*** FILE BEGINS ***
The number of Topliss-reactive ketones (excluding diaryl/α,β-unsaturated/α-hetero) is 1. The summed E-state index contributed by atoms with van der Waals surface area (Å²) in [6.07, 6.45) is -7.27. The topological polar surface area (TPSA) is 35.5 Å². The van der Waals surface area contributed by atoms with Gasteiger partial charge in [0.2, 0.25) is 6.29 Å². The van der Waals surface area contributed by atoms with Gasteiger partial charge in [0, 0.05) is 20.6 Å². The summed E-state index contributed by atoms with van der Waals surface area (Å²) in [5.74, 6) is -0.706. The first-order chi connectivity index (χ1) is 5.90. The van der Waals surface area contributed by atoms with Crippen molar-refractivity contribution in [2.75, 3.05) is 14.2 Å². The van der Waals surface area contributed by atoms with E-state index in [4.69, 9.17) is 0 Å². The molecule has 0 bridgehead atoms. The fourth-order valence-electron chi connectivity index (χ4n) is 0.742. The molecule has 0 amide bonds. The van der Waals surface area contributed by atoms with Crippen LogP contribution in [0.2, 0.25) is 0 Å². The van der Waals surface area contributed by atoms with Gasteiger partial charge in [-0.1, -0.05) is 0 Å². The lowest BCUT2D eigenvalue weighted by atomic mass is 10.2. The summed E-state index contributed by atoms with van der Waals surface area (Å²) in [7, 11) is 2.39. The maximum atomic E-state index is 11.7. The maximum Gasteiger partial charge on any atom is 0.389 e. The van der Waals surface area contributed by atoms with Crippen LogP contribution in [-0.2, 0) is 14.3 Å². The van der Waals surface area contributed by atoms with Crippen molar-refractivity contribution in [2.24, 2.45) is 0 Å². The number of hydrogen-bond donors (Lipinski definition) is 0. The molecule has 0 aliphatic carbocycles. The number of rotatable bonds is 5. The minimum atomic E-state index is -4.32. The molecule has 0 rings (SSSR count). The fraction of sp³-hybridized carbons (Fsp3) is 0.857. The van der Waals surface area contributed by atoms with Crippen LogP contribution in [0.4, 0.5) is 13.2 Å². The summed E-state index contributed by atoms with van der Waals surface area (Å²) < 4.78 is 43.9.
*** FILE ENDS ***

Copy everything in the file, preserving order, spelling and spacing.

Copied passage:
The number of Topliss-reactive ketones (excluding diaryl/α,β-unsaturated/α-hetero) is 1. The summed E-state index contributed by atoms with van der Waals surface area (Å²) in [6.07, 6.45) is -7.27. The topological polar surface area (TPSA) is 35.5 Å². The van der Waals surface area contributed by atoms with Gasteiger partial charge in [0.2, 0.25) is 6.29 Å². The van der Waals surface area contributed by atoms with Gasteiger partial charge in [0, 0.05) is 20.6 Å². The summed E-state index contributed by atoms with van der Waals surface area (Å²) in [5.74, 6) is -0.706. The first-order chi connectivity index (χ1) is 5.90. The van der Waals surface area contributed by atoms with Crippen molar-refractivity contribution in [2.75, 3.05) is 14.2 Å². The van der Waals surface area contributed by atoms with E-state index in [4.69, 9.17) is 0 Å². The molecule has 0 bridgehead atoms. The fourth-order valence-electron chi connectivity index (χ4n) is 0.742. The molecule has 0 amide bonds. The van der Waals surface area contributed by atoms with Crippen LogP contribution in [0.2, 0.25) is 0 Å². The van der Waals surface area contributed by atoms with Gasteiger partial charge in [-0.1, -0.05) is 0 Å². The lowest BCUT2D eigenvalue weighted by atomic mass is 10.2. The summed E-state index contributed by atoms with van der Waals surface area (Å²) in [7, 11) is 2.39. The maximum atomic E-state index is 11.7. The maximum Gasteiger partial charge on any atom is 0.389 e. The van der Waals surface area contributed by atoms with Crippen LogP contribution in [-0.2, 0) is 14.3 Å². The van der Waals surface area contributed by atoms with Crippen molar-refractivity contribution in [2.24, 2.45) is 0 Å². The number of hydrogen-bond donors (Lipinski definition) is 0. The molecule has 0 aliphatic carbocycles. The number of rotatable bonds is 5. The minimum atomic E-state index is -4.32. The molecule has 0 rings (SSSR count). The fraction of sp³-hybridized carbons (Fsp3) is 0.857. The van der Waals surface area contributed by atoms with Crippen LogP contribution in [0.4, 0.5) is 13.2 Å². The summed E-state index contributed by atoms with van der Waals surface area (Å²) < 4.78 is 43.9.